Did you look at the numbers, Rooster? Ill bet not. I know that its difficult to accept, because we all love Papi, but again, the numbers dont lie. Look them up yourselves, realize the truth, and stop sounding like homers. Do you think that Brooks Robinson fans like to hear that Mike Lowell (as of last year) has the best fielding pct. for 3d basemen, EVER? Probably not, but thats the harsh reality of statistics. Really. And lets not bring race into this. I mean, c'mon....

RedFish said...

Once and for all, here are the numbers Im throwing out there:
Using career averages-

RISP-
Drew: .291 Bat. Avg.
Papi: .296
Drew: .913 OPS
Papi: .898

Men on base w/ 2 outs:
Drew: .274 Bat. avg.
Papi: .275
Drew: .922 OPS
Papi: .905

As a pinch hitter:
Drew: .253 Bat. Avg.
Papi: .151
Drew: .825 OPS
Papi: .538

RISP w/2 outs:
Drew:122 RBI/363 AB
Papi:210 RBI/483 AB

Pretty similar, huh, guys? Now, this year, as a RedSox, Drew might not have proven himself as a clutch player yet, however, his career numbers give him the right to be considered clutch, and not a stiff, which was my original beef.
There is no disputing this based on the stats.

Junior Gong said...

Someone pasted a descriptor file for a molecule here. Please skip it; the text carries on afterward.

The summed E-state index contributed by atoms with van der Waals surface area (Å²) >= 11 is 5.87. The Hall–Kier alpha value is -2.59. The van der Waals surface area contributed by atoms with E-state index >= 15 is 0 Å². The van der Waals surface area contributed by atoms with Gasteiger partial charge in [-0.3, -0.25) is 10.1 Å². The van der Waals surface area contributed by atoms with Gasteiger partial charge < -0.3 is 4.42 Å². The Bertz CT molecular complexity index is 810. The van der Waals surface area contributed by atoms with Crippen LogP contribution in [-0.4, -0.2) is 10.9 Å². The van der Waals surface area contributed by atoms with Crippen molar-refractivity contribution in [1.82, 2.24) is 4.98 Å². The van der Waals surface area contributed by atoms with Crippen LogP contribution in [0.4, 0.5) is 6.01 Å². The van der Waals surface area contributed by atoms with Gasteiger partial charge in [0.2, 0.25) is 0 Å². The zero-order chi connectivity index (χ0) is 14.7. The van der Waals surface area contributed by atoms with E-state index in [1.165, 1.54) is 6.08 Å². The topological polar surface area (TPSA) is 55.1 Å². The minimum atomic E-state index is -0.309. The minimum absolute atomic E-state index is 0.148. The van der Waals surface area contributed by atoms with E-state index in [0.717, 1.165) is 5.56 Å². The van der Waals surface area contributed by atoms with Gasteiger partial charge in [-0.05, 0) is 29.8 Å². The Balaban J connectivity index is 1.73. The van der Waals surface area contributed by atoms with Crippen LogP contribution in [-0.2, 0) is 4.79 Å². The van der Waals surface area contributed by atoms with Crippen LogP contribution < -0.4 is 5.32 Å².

You can go to any dictionary site you want for a definition of clutch but it is sort of like porn. No need to define it because you know it when you see it.

Reputations are made in the playoffs and as you say numbers don't lie...in 27 playoff games Drew is batting .233 with 6 RBIs. I refuse to label someone with those types of playoff numbers clutch.

TheRooster said...
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TheRooster said...
This comment has been removed by the author.
TheRooster said...

This is laughable ... In a 1008 games, Drew has knocked in or scored 1159 runs. In 1095 games, Ortiz has knocked in or scored 1466 runs. That's more than 20% more -- even with Ortiz "lost" seasons in Minnesota included ... Ulimately, tho, here's the best litmus test for JD Drew: tell me that clutch JD Drew moment that you will tell your grandchildren about one day? Surely, if he's a clutch as Papi you can come up with a few moments where his play stole the headlines in MLB for even one day ... Time and again, Drew has done exactly what he's done to the Sox -- crushed the budget and limped out of the lineup. Let's repeat again: never an All-Star, never a Gold Glove, one 100 RBI season, one other above 75 -- and not a single defining play in his career. Btw, Mr. Clutch is now on his way to 55 RBIs sitting behind one of the most potent 1-2 punches in MLB history.